Patek Philippe 3587 Beta 21
Some watches are undeniably beautiful. Others serve a specific purpose. Some watches are an artful celebration of mechanics. Others, however, are just fucking strange. The Patek Philippe back catalogue is nearly unrivaled in its nuance. Buried behind the 5711s, 1518s, 3417s, and 1563s are some more distinct references that time has passed by. Among them is Patek’s take on the conglomerate-designed, false-Swiss-savior Beta 21 movement: the 3587.
No period of time could be said to have been more influential to modern watchmaking than the quartz crisis. To put it lightly, Switzerland though it was all over. Hundreds of years of tradition and expertise in watchmaking was about to be lost to modern technology. So, rather than sit back and watch Seiko decimate their industry, the Swiss decided to fight back with a high-end quartz calibre all their own: the infamous Beta 21. It was so-named 21 for the twenty-one Swiss companies who collectively contributed to its design (including Omega, Rolex, Patek, Piaget, and others). The movement was to be decidedly robust, upmarket, mechanical where possible, and was to derive extreme accuracy from quartz technology. It was headlined by a deadly accuracy of five seconds deviation per month. It was also a monumental failure. The extreme expense of the movement could not be squared with an ultimately quartz-powered drivetrain in the consumer conscious. Fewer than 6000 movements are thought to have been produced in total.
Patek, being Patek, made their take on the Beta 21 spectacular. Finding the Beta 21’s jumping seconds hand too jarring, the consummately Swiss marque modified its frequency (quartz beat-rate analog) from 8192 Hz to 256 Hz. This resulted in a smooth (ish) seconds hand sweep meant to recall the motion of their other mechanic calibres. The watch’s execution is a testament to Patek’s commitment to only produce the best they are capable of. It also makes an extremely unique noise when operating. For further reading and detail on Patek’s quartz efforts, I’ll defer to the legendary John Reardon.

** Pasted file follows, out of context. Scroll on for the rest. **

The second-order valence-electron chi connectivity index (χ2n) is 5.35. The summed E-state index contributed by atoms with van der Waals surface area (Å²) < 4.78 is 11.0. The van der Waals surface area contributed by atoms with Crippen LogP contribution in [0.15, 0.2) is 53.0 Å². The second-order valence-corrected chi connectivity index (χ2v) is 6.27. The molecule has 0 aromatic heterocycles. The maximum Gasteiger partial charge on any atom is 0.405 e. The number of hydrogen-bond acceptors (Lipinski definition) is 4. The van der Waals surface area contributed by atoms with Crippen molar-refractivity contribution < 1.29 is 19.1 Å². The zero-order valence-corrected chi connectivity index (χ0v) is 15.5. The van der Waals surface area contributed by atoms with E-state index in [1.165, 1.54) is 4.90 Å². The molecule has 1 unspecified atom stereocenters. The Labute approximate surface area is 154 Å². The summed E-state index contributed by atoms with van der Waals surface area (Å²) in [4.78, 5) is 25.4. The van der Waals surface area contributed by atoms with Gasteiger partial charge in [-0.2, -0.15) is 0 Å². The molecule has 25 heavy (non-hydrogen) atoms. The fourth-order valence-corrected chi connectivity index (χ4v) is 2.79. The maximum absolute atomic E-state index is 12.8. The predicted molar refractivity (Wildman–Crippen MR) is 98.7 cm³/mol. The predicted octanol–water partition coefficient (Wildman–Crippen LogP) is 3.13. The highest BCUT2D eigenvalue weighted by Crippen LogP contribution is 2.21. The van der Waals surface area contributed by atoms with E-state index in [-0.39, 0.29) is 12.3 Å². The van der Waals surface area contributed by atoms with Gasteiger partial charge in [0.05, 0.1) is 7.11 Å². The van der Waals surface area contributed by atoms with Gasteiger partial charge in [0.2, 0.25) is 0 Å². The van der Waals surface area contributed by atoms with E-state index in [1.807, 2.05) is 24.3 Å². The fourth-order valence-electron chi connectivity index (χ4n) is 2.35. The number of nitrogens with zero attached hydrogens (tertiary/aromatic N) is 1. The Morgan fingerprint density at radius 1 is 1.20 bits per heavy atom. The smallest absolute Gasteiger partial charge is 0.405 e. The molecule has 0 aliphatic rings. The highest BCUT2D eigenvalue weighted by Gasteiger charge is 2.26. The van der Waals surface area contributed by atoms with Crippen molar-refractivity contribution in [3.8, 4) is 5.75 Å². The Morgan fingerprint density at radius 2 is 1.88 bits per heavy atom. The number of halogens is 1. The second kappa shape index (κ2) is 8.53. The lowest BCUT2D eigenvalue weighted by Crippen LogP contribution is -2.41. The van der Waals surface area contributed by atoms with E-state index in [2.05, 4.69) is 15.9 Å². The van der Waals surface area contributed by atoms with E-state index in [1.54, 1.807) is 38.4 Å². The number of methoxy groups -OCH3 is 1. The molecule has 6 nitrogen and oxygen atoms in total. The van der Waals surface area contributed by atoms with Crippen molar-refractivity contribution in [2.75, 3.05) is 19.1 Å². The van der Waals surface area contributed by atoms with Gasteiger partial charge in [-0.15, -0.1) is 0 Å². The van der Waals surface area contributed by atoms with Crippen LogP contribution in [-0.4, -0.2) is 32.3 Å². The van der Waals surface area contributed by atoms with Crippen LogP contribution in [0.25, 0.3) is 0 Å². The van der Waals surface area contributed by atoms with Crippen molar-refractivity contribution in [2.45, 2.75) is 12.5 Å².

Era and movement aside, the case of this thing is equally outrageous at 41mm and 11.5mm depth. The style is mildly rectangular tonneau-TV if that’s even remotely helpful. The crystal is plexi and the dial radially finished blue. That case also features a remarkably robust and unique 18K gold bracelet with a design not seen often. It is truly deserving of its moniker: the ‘Swiss cheese’.
This example is something of a standout. The gold alloy sports light surface wear across most surfaces, consistent with age and use, and is unpolished. Hallmarks are present. The bracelet appears in good nick, clasp not pictured. The dial and handset are both lovely, only just faded. Tritium is close enough to me to consider this handset matched although not quite even. Its crown is correct as is the date wheel. It comes from a private collector who is about as insane as you would expect, given the watch: one Mr Toledano.
Find this 3587 available here from @misterenthusiast by DM on Instagram for 43K USD.